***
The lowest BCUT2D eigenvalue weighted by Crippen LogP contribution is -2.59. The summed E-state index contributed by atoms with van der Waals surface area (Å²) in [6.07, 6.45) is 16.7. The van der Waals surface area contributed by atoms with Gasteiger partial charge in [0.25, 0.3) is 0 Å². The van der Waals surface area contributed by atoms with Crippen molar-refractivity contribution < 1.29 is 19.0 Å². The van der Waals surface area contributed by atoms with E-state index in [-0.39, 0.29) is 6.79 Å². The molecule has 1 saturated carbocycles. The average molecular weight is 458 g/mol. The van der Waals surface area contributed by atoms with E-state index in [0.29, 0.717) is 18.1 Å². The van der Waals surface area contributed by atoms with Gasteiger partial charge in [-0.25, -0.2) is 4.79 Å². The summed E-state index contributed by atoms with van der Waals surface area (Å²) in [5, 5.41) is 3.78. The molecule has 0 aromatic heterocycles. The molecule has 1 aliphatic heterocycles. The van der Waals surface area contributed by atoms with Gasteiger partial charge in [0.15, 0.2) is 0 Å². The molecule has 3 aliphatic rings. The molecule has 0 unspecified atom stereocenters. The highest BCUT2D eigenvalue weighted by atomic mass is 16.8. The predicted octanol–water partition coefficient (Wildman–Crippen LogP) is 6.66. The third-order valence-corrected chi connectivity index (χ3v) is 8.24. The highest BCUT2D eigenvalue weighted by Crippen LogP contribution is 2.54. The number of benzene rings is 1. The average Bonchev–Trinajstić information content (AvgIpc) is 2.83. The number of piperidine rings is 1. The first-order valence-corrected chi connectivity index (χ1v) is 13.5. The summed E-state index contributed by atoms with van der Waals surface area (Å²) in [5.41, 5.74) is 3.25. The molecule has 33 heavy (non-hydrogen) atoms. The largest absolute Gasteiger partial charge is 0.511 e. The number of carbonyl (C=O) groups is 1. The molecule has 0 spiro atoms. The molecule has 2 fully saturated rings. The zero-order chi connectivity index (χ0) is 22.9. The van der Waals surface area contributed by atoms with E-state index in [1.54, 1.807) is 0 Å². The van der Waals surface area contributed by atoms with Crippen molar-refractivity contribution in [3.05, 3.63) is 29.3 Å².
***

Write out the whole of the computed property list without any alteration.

The lowest BCUT2D eigenvalue weighted by Crippen LogP contribution is -2.59. The summed E-state index contributed by atoms with van der Waals surface area (Å²) in [6.07, 6.45) is 16.7. The van der Waals surface area contributed by atoms with Gasteiger partial charge in [0.25, 0.3) is 0 Å². The van der Waals surface area contributed by atoms with Crippen molar-refractivity contribution < 1.29 is 19.0 Å². The van der Waals surface area contributed by atoms with E-state index in [-0.39, 0.29) is 6.79 Å². The molecule has 1 saturated carbocycles. The average molecular weight is 458 g/mol. The van der Waals surface area contributed by atoms with E-state index in [0.29, 0.717) is 18.1 Å². The van der Waals surface area contributed by atoms with Gasteiger partial charge in [-0.25, -0.2) is 4.79 Å². The summed E-state index contributed by atoms with van der Waals surface area (Å²) in [5, 5.41) is 3.78. The molecule has 0 aromatic heterocycles. The molecule has 1 aliphatic heterocycles. The van der Waals surface area contributed by atoms with Gasteiger partial charge in [0.15, 0.2) is 0 Å². The molecule has 3 aliphatic rings. The molecule has 0 unspecified atom stereocenters. The highest BCUT2D eigenvalue weighted by atomic mass is 16.8. The predicted octanol–water partition coefficient (Wildman–Crippen LogP) is 6.66. The third-order valence-corrected chi connectivity index (χ3v) is 8.24. The highest BCUT2D eigenvalue weighted by Crippen LogP contribution is 2.54. The number of benzene rings is 1. The average Bonchev–Trinajstić information content (AvgIpc) is 2.83. The number of piperidine rings is 1. The first-order valence-corrected chi connectivity index (χ1v) is 13.5. The summed E-state index contributed by atoms with van der Waals surface area (Å²) in [5.41, 5.74) is 3.25. The molecule has 33 heavy (non-hydrogen) atoms. The largest absolute Gasteiger partial charge is 0.511 e. The number of carbonyl (C=O) groups is 1. The molecule has 0 spiro atoms. The molecule has 2 fully saturated rings. The zero-order chi connectivity index (χ0) is 22.9. The van der Waals surface area contributed by atoms with E-state index in [1.54, 1.807) is 0 Å². The van der Waals surface area contributed by atoms with Crippen molar-refractivity contribution in [3.05, 3.63) is 29.3 Å².